| 10.08,18. 02:26 PM |
States give conditional support to National Energy Guarantee, but more talks to come
Malcolm Turnbull unveils his shiny new energy policy, complete with its own three-letter acronym. Here's what it all means.
The Turnbull Government is a step closer to settling a national policy on electricity and emissions.
meeting today to discuss the National Energy Guarantee (NEG), which would try to reduce electricity prices and carbon emissions while ensuring a reliable power supply.
The Federal Government has released a draft of the energy bill and the states will now wait to see what happens when the Coalition partyroom discusses the policy next week.
But Labor ministers from Victoria and Queensland and the Greens minister from the ACT still have concerns about the NEG.
Queensland's acting Energy Minister Cameron Dick said the 26 per cent emissions reduction target was too low.
Victoria's Minister Lily D'Ambrosio and ACT Energy Minister Shane Rattenbury have both also pushed for the NEG to have a stronger target so it brings down emissions more quickly.
While the Labor states are heavily critical of the target, they have agreed to discussing the NEG.
South Australia's Energy Minister Dan van Holst Pellekaan was much more positive about today's talks, saying: "We see this as a very, very important step".
"We've actually made some real progress," he added.
Mr van Holst Pellekaan played down the significance of the other states baulking at agreeing today.
"They're not withholding their support, they're being cautious," he said.
Target 'ludicrously weak' but 'no limit on' investment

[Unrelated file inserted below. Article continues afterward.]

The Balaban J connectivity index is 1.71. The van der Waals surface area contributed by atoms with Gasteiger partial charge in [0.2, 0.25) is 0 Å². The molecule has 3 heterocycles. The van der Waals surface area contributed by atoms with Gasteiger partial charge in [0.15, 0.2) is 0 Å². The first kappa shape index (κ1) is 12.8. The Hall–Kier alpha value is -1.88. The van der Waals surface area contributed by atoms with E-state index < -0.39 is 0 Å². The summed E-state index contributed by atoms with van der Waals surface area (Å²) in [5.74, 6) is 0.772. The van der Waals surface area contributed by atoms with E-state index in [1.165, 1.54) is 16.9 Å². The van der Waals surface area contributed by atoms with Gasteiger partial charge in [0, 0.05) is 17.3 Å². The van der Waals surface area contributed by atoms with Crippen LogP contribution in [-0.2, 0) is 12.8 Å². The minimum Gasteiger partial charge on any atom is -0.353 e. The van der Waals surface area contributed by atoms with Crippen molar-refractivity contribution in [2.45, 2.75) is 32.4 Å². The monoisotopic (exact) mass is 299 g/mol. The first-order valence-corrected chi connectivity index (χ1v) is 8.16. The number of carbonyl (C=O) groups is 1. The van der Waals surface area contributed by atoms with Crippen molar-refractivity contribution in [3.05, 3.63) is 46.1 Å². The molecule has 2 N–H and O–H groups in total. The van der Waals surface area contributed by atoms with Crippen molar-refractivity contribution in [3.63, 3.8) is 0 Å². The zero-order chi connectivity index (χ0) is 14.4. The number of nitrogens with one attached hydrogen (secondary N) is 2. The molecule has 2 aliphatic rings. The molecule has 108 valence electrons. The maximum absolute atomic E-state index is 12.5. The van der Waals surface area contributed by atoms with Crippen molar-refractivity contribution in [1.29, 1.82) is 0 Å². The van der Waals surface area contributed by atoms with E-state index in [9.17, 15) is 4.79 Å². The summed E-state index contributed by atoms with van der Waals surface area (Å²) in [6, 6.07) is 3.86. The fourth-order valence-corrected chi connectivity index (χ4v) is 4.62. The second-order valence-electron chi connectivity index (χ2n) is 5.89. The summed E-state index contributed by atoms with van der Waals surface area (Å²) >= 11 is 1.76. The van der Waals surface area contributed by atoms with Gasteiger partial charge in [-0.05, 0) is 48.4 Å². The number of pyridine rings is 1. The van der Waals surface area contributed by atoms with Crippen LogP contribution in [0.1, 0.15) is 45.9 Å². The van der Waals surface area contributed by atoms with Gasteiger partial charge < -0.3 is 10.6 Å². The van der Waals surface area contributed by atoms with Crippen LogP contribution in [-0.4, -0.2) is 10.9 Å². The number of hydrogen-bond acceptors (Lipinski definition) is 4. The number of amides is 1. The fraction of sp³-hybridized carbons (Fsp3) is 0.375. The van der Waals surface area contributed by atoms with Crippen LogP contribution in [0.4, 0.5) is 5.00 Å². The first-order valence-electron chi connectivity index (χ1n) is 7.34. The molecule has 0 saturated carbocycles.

The Australian Conservation Foundation (ACF) called the NEG emission target "ludicrously weak" but said compromise could "salvage the NEG as a workable scheme to cut climate pollution".
Ms D'Ambrosio and Mr Rattenbury point out that analysis by the Federal Government's advisory body, the Energy Security Board, shows the target would be almost met within a year of the NEG coming into force.
Mr Rattenbury said it showed emissions would drop by 24 per cent without the NEG, so the 26 per cent target means emissions would only go down an extra 2 per cent over 10 years.
But Mr Frydenberg said nothing in the NEG stopped investment in new renewable energy.
"There is no limit on renewable energy," he said.
Mr Rattenbury was also expected to insist that the ACT and other jurisdictions should be able to keep their own stronger targets for cutting emissions, not have them counted as part of the national goal.
But Tasmania's Energy Minister Guy Barnett, who was expected to support the NEG today, said it was consistent with his state's energy policy "where the state will be 100 per cent self-sufficient in renewable energy generation, while delivering the lowest regulated electricity prices in Australia by 2022".
Melbourne University Climate and Energy College senior adviser Simon Holmes à Court disputed that, saying the NEG proposal assumed Tasmania's "Battery of the Nation" pumped hydro project would not proceed.
Mr Holmes à Court said of six or seven pumped hydro projects planned throughout Australia, only Snowy Hydro 2.0 was expected to proceed.
Opponents of the NEG say they cannot properly judge its cost and effectiveness because they have not seen all the figures underlying it.
Federal Greens MP Adam Bandt will push in Parliament on Monday for the full modelling of the NEG to be released "for proper scrutiny by experts and politicians expected to vote on it".
"The Liberals have cooked the books on climate change before. Without the full modelling, there's no way to tell for sure if they are doing it again.
"The NEG is terrible, but if the Government has complete confidence in their price and pollution predictions, they should release the full modelling," Mr Bandt said.